This is the second of a series of articles based on the – obviously contentious – assumption that in the foreseeable future the War on Terror will end or fade away, and that it is necessary to look beyond the current shadow of mistaken policies in international affairs. For the introductory article to this series, see “ Visions of a World without the War on Terror (Part I)” posted on 25/09/06.
It has been roughly a month since the annual general debates of the General Assembly of the United Nations. Does anyone remember the words of any EU leader or diplomat? Does anyone actually remember seeing any European Union representative? In fact, does anyone know where Europe is, except on Google Earth? Wikipedia tells me that its union has a population of 461 million, and the highest GDP in the world “if ranked”, two words that seems to indicate that even neutral encyclopedias are no longer certain about its relevance.
But let’s go back to the UN. George W. Bush was there, almost perfectly balancing the number of times he used the words “freedom” and “democracy” (fourteen times) with the mentioning of “extremism” (fourteen times), and peace (22 times) vs. terror and violence (only 20 times – he must have skipped some lines). Hugo Chávez was also there, combining his surreal humor with the usual anti-American ranting while at the same time propelling Noam Chomsky to the number one book bestsellers lists. Also Mahmoud Ahmadinejad was there, surprisingly focusing on nuclear technology, Zionism and the unjust occupation of some Holy Lands.
Where were the important actors of the old continent? Did the EU, in a forceful act of defiance of the inequalities and injustice of the present world order decide to boycott the whole affair?
Not quite. The presidents, prime-ministers and ministers of no less than 33 European nations spoke, including Jacques Chirac, Romano Prodi, and the minister of foreign affairs of Liechtenstein ( Rita Kieber-Beck, if you must know). But…what did they say? A quick glance at the UN website comfirms that foreign minister Miguel Ángel Moratinos once again reduced Spain’s international standing by insisting on the “Alliance of Civilizations” routine. At least it is a catchy phrase, certainly when compared to Chirac’s big “j’accuse-moment” that “international legality must prevail”.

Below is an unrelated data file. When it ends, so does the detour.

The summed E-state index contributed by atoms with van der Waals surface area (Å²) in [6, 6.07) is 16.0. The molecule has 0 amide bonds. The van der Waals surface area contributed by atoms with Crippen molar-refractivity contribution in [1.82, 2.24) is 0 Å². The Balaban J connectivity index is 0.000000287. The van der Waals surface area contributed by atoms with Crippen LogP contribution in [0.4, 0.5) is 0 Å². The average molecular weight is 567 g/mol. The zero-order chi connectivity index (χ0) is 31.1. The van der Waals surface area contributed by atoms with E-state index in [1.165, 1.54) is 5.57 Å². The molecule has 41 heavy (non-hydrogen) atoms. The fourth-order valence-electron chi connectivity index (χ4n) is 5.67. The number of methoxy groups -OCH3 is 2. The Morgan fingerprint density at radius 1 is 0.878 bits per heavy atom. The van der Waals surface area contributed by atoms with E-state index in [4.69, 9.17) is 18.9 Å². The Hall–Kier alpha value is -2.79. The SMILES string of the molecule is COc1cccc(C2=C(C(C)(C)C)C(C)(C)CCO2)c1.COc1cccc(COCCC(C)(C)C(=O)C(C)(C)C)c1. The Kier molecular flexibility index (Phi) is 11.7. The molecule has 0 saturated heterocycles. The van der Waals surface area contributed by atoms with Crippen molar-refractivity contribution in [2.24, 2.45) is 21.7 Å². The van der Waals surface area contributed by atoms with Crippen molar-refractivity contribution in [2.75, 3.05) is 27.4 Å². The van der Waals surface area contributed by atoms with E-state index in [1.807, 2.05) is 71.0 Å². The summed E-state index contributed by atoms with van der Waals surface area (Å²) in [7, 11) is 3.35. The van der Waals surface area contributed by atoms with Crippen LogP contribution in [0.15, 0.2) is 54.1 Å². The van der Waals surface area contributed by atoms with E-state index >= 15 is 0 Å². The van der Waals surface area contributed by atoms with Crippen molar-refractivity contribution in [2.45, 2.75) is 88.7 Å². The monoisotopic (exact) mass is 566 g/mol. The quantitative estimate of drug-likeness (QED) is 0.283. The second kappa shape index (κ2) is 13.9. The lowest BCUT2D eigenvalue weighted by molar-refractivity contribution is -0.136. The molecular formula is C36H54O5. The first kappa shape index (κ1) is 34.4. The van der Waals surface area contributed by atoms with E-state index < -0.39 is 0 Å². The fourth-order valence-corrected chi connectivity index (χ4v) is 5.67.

The sad fact of the matter is that the European Union – whether understood as its union or as its individual member states – has become virtually irrelevant in international affairs. The usual excuse that it is busy with its internal affairs and ever-closer – or ever-wider, as seems to be the case lately – union is getting old. The argument that it cannot yet speak with one voice is slightly more convincing, but does beg the question why they cannot even manage a few common sound bites among some of its dozens of speakers addressing the UN. The answer is that the European Union, for all its criticism of the US during the Cold War and now during the current War on Terror (WoT), is rather comfy sitting back and enjoying its material possessions and relative security. The fear caused by communist dictators and Saudi terrorists allows politicians not to distance themselves too much from the White House – they wouldn’t want to undermine our basic freedoms and democracies by throwing out the baby with the bathwater – while at the same time catering for the anti-American sentiments by criticizing Washington’s cavalier approach to complicated problems that only sophisticated Europeans can really understand and do nothing about (after all, it’s complicated). With the barbarians at the gate, it is rather useful to stay close to you allies, and the EU is strictly adhering to this policy.
This failure to formulate its own vision of what it wants the world to become stands in stark contrast to the simplistic yet effective White House ideology – “peace vs. terror, democracy vs. extremists, good vs. bad” -, the Chávez philosophy – “US bad, opposing nations good” –, and the Ahmadinejad message – “Muslims are shown no respect by the infidels”. The effectiveness of each of these messages as well as Europe’s failure to have one is dependent on the continuation of the WoT. Without it, only empty rhetoric is left, and barbarians could no longer be an excuse.